50 Of The Best Pics From The ‘Interesting Gardening’ Online Group Interview
There are two things that you have to know about me. First of all, I am a huge fan of nature and I utterly love wildlife. And secondly… I am a truly terrible gardener. Frankly, just awful. If I were born a Hobbit, I’d have been kicked out of the Shire to wander the lonely trails of Middle Earth long, long ago. However, I hope to get better.
One of the most inspiring places online for gardeners everywhere, both amateur and veteran alike, is the r/gardening subreddit. It’s a community that has sunk its roots deep into the internet, having grown to nearly 4 million members since being planted all the way back in the spring of 2008.
We’ve collected some of the most impressive photos from gardens, as shared by the friendly folks of r/gardening, all to make you smile and inspire you to give gardening a shot as well, dear Pandas. These pics would make any Hobbit proud, that’s for sure. Be sure to pick out your fave photos and give them an upvote as you’re climbing down this long vine of a list. Oh, and if you’ve got a green thumb (or two!), you can tell us all about your love of gardening in the comments.
Bored Panda reached out to the moderators of r/gardening to learn a bit more about the community and its popularity. One of them, with over a decade of experience moderating the subreddit, had some great news for those of us who have trouble with plants. "There is no such thing as a green thumb or a black thumb. Anybody can grow plants. Just a little bit of attention paid will yield results," they said that everyone is fully capable of becoming a gardener. And the subreddit is there to help in case you need it.
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The moderator, who preferred to remain anonymous, was kind enough to share with Bored Panda how they first got started helping manage the community. "I started modding on /r/gardening after I asked the [head] moderator about a post not appearing or something, and he offered me a moderator position," they opened up about how the founder of the online group got them involved further.
At the time, more than a decade ago, the subreddit was but a seedling, having around 50k members. "We've had a constant stream of great contributors, along with dedicated moderators over the years, which has served the sub well," the mod praised their colleagues and community members.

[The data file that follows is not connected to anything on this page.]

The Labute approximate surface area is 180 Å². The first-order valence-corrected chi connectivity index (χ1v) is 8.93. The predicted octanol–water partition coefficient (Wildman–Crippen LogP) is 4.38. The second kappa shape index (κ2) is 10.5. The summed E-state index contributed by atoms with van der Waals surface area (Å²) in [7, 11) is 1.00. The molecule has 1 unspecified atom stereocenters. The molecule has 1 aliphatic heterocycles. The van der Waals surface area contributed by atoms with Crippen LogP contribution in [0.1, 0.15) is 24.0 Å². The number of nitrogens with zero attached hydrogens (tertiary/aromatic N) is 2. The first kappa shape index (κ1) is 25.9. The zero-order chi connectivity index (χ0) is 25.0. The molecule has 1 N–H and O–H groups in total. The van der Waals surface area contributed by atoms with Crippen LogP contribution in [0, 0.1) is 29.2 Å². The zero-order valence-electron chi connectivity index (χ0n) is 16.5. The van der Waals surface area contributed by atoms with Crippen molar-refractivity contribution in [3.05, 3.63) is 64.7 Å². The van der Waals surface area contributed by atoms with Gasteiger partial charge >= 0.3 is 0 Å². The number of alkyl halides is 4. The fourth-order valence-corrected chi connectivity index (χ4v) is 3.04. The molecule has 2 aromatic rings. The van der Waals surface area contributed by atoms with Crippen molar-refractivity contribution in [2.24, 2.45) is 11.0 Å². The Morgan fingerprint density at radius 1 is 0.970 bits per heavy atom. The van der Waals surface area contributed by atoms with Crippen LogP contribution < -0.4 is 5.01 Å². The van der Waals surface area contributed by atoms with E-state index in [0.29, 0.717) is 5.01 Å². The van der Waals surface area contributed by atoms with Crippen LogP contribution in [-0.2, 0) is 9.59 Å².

According to the moderator, the vast popularity of r/gardening is all down to the wholesome members of the online community. The mod was very humble and said that the huge number of subscribers isn't their achievement, "it's the good nature of the gardening community that makes people sub and stick around."
I Was Walking In My Neighborhood And This Camellia Literally Stopped Me In My Tracks
Despite all the popularity, the subreddit chooses not to be in the limelight. "We have, by choice, never been a front-page (default) subreddit, so subs here are not accidental," the moderator explained that most of those joining the community have an active interest in gardening. "As mods, we've always had a tough but fair policy on user conduct—like all gardeners have to keep the weeds at bay from time to time."
If you're ever in need of some help, you can always make a post on r/gardening with some pictures, asking for advice. Or you can tune into the weekly 'Friendly Friday' threads with a question or two.
The ‘Gardening’ subreddit has just three simple rules that you’ll need to abide by if you want to grow into a fully-fledged member of their community. Firstly, they’re very tough when it comes to advertising and self-promotions: they won’t tolerate any of that business, so remember to stay humble. It’s not about you, or your business, it’s about the gardens, the plants, the agriculture.
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My Mouth Was Agape When I Drove Past. This Picture Doesn’t Do It Justice
I really love how they phrased their second rule: “No Trolls in the Garden.” It’s all self-explanatory. Be a decent human being. Don’t harass others. And don’t post any abusive or offensive content.